A new name and new faces have breathed life into an old concept: pitching the economic vitality of the Interstate 41 corridor.
As the signs for I-41 began appearing like wildflowers along the region’s arterial roadway in early 2015, the economic development organizations along the highway’s path through Northeast Wisconsin saw that an old axiom — there is power in numbers — could create new opportunities by marketing the collective capabilities of the companies and communities along the route.
“The amount of sophisticated manufacturing and talent located within 10 miles of either side of the Interstate is mind-boggling,” says Steve Jenkins, president of the Fond du Lac Economic Development Corporation. “We have a great story to tell.”
And a tremendous market to offer, as the region is home to more than 800,000 people and a myriad of industry and world-leading companies along the route, from Fond du Lac in the south to Green Bay in the north, says Rob Kleman, senior vice president for economic development at the Oshkosh Chamber of Commerce.
“It represents the second-largest market in Wisconsin, and with the skill sets we have from Green Bay through the Fox Cities and Oshkosh to Fond du Lac, we have a lot to sell,” Kleman says.
The idea of selling the communities along I-41 is not a new one. A previous Highway 41 corridor group also marketed the collective talents of the region. However, that group’s activity level began to taper off as advocates moved on and old parochial challenges sometimes slowed progress.
But a revival of the corridor marketing strategy received a boost when Congress passed legislation in late 2014 clearing the final hurdle for including 175 miles of what was U.S. Highway 41, from Green Bay to the Illinois border, for inclusion in the interstate system. The interstate designation is often a trigger for site selectors and companies looking to expand or relocate.
As federal and state highway officials began to integrate I-41 into the interstate system, economic development leaders in Green Bay, the Fox Cities, Oshkosh and Fond du Lac began to meet regularly to discuss developing a collaborative attraction strategy for the corridor. New players in key positions eased the group around previous parochial challenges.
After several productive meetings, the group is now moving forward with creating a formal arrangement among the respective agencies to develop that strategy and put financing behind it, says Manny Vasquez, vice president for economic development with the Fox Cities Regional Partnership.
“Their idea is to leverage the assets we all have, and each of us has a budget we can draw on,” Vasquez says. “There is a great deal of trust within the group and I am pretty confident we will raise the profile of the region.”
The effort is meant to be complementary, not duplicative, to the work organizations such as New North are doing to promote the region, Kleman says. He notes there are several organizations, such as Northeast Wisconsin Education Resource Alliance or Northeast Wisconsin Manufacturing Alliance, that are working to promote specific sectors that benefit the region as a whole.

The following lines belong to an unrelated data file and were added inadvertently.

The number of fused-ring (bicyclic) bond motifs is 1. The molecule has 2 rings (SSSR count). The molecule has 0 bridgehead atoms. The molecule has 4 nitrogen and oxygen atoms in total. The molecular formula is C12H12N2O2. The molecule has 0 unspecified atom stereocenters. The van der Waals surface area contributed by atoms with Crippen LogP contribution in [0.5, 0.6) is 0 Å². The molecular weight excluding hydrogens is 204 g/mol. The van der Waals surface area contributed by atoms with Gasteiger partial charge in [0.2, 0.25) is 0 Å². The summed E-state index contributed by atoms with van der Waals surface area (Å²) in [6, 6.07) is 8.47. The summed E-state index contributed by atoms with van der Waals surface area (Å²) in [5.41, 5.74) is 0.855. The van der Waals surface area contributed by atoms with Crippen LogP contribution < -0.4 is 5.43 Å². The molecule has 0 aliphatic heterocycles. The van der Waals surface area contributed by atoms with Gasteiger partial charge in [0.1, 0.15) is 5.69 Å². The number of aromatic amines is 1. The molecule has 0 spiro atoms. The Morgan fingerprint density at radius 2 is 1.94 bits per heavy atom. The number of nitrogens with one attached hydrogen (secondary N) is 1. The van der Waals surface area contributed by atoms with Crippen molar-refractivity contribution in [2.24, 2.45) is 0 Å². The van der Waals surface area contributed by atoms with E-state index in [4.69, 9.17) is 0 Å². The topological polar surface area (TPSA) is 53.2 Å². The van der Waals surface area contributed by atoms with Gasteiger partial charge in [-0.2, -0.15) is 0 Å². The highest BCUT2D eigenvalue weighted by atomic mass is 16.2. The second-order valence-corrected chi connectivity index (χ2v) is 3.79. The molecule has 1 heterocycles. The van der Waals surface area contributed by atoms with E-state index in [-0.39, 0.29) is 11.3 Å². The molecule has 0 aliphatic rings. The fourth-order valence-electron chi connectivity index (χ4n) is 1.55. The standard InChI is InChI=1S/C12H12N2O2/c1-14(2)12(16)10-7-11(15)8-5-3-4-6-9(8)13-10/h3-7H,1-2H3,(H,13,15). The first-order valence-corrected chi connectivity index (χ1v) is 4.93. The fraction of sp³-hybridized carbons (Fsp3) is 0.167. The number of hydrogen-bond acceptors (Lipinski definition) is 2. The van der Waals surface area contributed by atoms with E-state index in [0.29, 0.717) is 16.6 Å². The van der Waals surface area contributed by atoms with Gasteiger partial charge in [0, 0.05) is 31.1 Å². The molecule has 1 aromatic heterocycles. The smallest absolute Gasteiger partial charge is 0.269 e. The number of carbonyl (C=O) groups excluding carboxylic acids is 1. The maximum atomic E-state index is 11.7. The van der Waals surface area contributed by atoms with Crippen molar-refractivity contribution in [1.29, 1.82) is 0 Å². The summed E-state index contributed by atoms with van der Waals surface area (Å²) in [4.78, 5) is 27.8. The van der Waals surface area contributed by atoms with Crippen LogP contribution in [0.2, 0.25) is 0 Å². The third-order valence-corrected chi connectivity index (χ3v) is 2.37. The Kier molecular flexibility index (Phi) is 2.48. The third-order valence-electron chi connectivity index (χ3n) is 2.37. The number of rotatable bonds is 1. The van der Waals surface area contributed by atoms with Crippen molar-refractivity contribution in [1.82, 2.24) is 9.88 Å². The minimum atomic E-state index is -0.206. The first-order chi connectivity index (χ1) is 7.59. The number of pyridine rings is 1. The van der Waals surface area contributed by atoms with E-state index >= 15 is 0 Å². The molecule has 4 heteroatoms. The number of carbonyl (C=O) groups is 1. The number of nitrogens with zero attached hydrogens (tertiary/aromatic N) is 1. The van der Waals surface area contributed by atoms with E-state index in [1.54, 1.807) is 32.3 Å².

If anything, a win for the corridor is a win for the entire region.
“Success for any one community tends to spill over for all of us,” Jenkins says.
History has certainly shown that benefit. Workers commute from all across the region to manufacturing giants such as Mercury Marine in Fond du Lac or Oshkosh Corp. Companies such as Schreiber Foods in Green Bay and Kimberly-Clark in the Fox Cities also provide a host of benefits that carry over far beyond city political boundaries.
Individual communities will certainly compete with each other for specific projects, Vasquez says. It’s raising the region’s profile and attracting those initial leads that will get a boost from a collaborative strategy.
“The feedback we received from the site selector tour (in late summer of 2015) was quite positive about using a regional approach,” Vasquez says. “If we can increase the visibility and create even more leads, there will be more opportunities for everyone.”
For Peter Zaehringer, a collective approach is a proven strategy that can help both the individual communities, as well as the region as a whole, move past the status quo for attracting prospects.
“We can certainly continue to work the same way as communities and achieve the same results,” says Zaehringer, vice president for economic development with Advance, a program of the Greater Green Bay Chamber. “Or, we can band together and achieve something even greater. A project may go to a specific region, but the whole region benefits.”
The agencies involved will be hammering out the final details of a memorandum of understanding during the next several weeks that will be presented to each group’s board of directors for approval. Once the approvals are in hand, the group will begin working in earnest on developing and executing its attractions strategy.
“I don’t know if there will be a ‘start date’ that will be noticed,” Vasquez says. “But the 2016 calendar year is where we will put it all together and get it working.”